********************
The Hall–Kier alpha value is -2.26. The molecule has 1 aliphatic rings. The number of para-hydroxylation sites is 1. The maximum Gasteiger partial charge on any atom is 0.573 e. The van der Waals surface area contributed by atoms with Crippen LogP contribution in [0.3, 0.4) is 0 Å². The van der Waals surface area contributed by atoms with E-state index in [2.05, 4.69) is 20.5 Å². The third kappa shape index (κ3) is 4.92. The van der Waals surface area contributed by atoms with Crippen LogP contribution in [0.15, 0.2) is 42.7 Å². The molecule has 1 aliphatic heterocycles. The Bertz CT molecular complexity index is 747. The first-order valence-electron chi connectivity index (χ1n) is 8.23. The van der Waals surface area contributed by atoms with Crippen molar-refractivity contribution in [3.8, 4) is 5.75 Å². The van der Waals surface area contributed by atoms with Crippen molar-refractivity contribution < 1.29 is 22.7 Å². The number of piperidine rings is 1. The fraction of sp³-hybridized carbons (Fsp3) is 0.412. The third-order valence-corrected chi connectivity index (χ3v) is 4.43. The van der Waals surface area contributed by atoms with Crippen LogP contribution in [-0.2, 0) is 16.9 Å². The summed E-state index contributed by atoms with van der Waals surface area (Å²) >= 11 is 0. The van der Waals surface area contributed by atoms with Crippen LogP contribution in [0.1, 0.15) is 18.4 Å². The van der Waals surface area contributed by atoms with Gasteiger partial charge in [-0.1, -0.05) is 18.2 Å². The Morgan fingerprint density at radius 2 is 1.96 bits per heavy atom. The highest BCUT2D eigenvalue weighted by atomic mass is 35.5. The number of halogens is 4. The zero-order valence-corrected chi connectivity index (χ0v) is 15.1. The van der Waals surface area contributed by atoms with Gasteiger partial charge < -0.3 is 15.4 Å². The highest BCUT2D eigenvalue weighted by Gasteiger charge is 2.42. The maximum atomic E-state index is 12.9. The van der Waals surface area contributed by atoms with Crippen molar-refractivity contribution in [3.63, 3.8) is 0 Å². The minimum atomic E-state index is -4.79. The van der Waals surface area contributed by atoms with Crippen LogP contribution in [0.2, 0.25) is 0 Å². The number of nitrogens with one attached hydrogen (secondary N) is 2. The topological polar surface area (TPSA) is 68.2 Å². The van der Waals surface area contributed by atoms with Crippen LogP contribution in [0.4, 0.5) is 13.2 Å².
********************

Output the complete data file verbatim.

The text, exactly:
The Hall–Kier alpha value is -2.26. The molecule has 1 aliphatic rings. The number of para-hydroxylation sites is 1. The maximum Gasteiger partial charge on any atom is 0.573 e. The van der Waals surface area contributed by atoms with Crippen LogP contribution in [0.3, 0.4) is 0 Å². The van der Waals surface area contributed by atoms with E-state index in [2.05, 4.69) is 20.5 Å². The third kappa shape index (κ3) is 4.92. The van der Waals surface area contributed by atoms with Crippen LogP contribution in [0.15, 0.2) is 42.7 Å². The molecule has 1 aliphatic heterocycles. The Bertz CT molecular complexity index is 747. The first-order valence-electron chi connectivity index (χ1n) is 8.23. The van der Waals surface area contributed by atoms with Crippen molar-refractivity contribution in [3.8, 4) is 5.75 Å². The van der Waals surface area contributed by atoms with Crippen molar-refractivity contribution < 1.29 is 22.7 Å². The number of piperidine rings is 1. The fraction of sp³-hybridized carbons (Fsp3) is 0.412. The third-order valence-corrected chi connectivity index (χ3v) is 4.43. The van der Waals surface area contributed by atoms with Crippen LogP contribution in [-0.2, 0) is 16.9 Å². The summed E-state index contributed by atoms with van der Waals surface area (Å²) >= 11 is 0. The van der Waals surface area contributed by atoms with Crippen LogP contribution in [0.1, 0.15) is 18.4 Å². The van der Waals surface area contributed by atoms with Gasteiger partial charge in [-0.1, -0.05) is 18.2 Å². The Morgan fingerprint density at radius 2 is 1.96 bits per heavy atom. The highest BCUT2D eigenvalue weighted by atomic mass is 35.5. The number of halogens is 4. The zero-order valence-corrected chi connectivity index (χ0v) is 15.1. The van der Waals surface area contributed by atoms with Gasteiger partial charge < -0.3 is 15.4 Å². The highest BCUT2D eigenvalue weighted by Gasteiger charge is 2.42. The maximum atomic E-state index is 12.9. The van der Waals surface area contributed by atoms with Crippen molar-refractivity contribution in [3.63, 3.8) is 0 Å². The minimum atomic E-state index is -4.79. The van der Waals surface area contributed by atoms with Crippen LogP contribution in [0.2, 0.25) is 0 Å². The number of nitrogens with one attached hydrogen (secondary N) is 2. The topological polar surface area (TPSA) is 68.2 Å². The van der Waals surface area contributed by atoms with Crippen LogP contribution in [0.4, 0.5) is 13.2 Å².